On June 9th, a 36-year-old man suffering from late stage tracheal cancer, received a new trachea, or windpipe, made from a synthetic scaffold and covered with his own stem cells, the Karolinska University Hospital in the Stockholm suburb of Huddinge said in a statement.
The so-called regenerative medical procedure could, according to the hospital, revolutionise the field of trachea transplants, making them far more accessible.
“Transplantations of tissue engineered windpipes with synthetic scaffolds in combination with the patient’s own stem cells as a standard procedure means that patients will not have to wait for a suitable donor organ,” it pointed out.
This would be especially beneficial to children, “since the availability of donor tracheas is much lower than for adult patients,” it said, stressing that having quick access to operations would in turn give patients a greater chance of recovery.
The transplant team was led by professor Paolo Macchiarini of Karolinska and included professor Alexander Seifalian of the University College London, who designed and built the artificial windpipe.
Researchers at Harvard Bioscience meanwhile made a special bioreactor used to seed the scaffold with the patient’s stem cells, which were allowed to grow on the synthetic windpipe for two days before the transplant took place.
“Because the cells used to regenerate the trachea were the patient’s own, there has been no rejection of the transplant and the patient is not taking immunosuppressive drugs,” Karolinska said, adding that the man was “well on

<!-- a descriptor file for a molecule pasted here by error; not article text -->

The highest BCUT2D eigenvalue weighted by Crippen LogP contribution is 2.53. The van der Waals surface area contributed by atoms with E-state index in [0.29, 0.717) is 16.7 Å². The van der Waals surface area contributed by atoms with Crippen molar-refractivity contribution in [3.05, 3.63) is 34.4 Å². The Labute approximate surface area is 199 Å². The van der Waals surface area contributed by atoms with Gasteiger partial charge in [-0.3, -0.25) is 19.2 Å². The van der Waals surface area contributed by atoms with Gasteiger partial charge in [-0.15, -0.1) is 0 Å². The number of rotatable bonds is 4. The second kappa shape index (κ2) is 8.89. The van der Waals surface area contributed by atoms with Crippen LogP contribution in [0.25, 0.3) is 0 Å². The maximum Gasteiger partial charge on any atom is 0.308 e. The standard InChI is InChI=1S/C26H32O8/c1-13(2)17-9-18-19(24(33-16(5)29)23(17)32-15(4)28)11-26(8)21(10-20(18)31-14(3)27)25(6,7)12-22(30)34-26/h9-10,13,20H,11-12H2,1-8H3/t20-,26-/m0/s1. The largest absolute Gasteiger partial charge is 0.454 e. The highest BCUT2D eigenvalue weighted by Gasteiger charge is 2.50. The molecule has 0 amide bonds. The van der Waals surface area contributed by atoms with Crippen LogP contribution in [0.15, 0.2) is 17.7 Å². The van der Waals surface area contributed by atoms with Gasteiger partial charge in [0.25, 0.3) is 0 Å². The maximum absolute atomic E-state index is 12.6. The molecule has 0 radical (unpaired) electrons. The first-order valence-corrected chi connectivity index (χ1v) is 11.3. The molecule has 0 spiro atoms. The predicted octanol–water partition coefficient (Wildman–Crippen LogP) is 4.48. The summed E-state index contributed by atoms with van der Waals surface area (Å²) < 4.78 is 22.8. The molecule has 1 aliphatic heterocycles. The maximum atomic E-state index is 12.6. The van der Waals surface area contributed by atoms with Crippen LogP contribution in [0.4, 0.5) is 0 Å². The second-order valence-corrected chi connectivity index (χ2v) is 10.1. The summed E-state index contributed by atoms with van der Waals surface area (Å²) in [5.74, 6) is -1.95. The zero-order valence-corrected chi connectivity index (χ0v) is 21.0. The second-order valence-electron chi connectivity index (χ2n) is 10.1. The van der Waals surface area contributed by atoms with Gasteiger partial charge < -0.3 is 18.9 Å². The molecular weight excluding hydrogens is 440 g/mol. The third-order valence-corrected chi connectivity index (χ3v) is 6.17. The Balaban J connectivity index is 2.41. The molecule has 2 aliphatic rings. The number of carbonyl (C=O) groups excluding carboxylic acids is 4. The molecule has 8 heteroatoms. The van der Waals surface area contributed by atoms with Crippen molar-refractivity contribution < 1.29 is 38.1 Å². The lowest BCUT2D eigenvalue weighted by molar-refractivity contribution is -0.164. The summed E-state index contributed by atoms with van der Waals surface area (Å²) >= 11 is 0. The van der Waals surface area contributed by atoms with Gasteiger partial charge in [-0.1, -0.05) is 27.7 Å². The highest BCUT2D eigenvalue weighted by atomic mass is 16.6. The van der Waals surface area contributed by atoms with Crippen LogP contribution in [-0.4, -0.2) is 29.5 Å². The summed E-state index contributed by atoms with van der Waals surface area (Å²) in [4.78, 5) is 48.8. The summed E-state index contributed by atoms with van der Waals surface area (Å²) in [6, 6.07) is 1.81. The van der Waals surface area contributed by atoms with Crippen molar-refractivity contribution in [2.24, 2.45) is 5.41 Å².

the way to full recovery and will be discharged from the hospital tomorrow
The synthetic trachea had been used as a last possible option, according to the team, since the man’s tumour had despite radiation treatment grown so large it was threatening to block his entire windpipe and there was no suitable donor available.
Macchiarini had already performed successful transplants of stem cell engineered tracheas, but in those cases the windpipes were taken from donors and then seeded with the transplant patient’s stem cells.
“This trachea had a very complex, three-dimensional form,” Macchiarini said to Swedish daily Dagens Nyheter (DN).
He explained that there are many benefits to using nano-material.
“It can be made specifically for each patient and it can be used straight away as you don’t have to go through the long process of sterilizing it the way you do with tracheas from deceased patients,” he said to DN.
Macchiarini, who has been a member of the staff at the Swedish hospital since February, was the only doctor who wanted to take on the challenge of this particular case – but he thinks that this kind of procedure will become more common.
“In the future this procedure will be performed in hospitals everywhere,” he said to DN.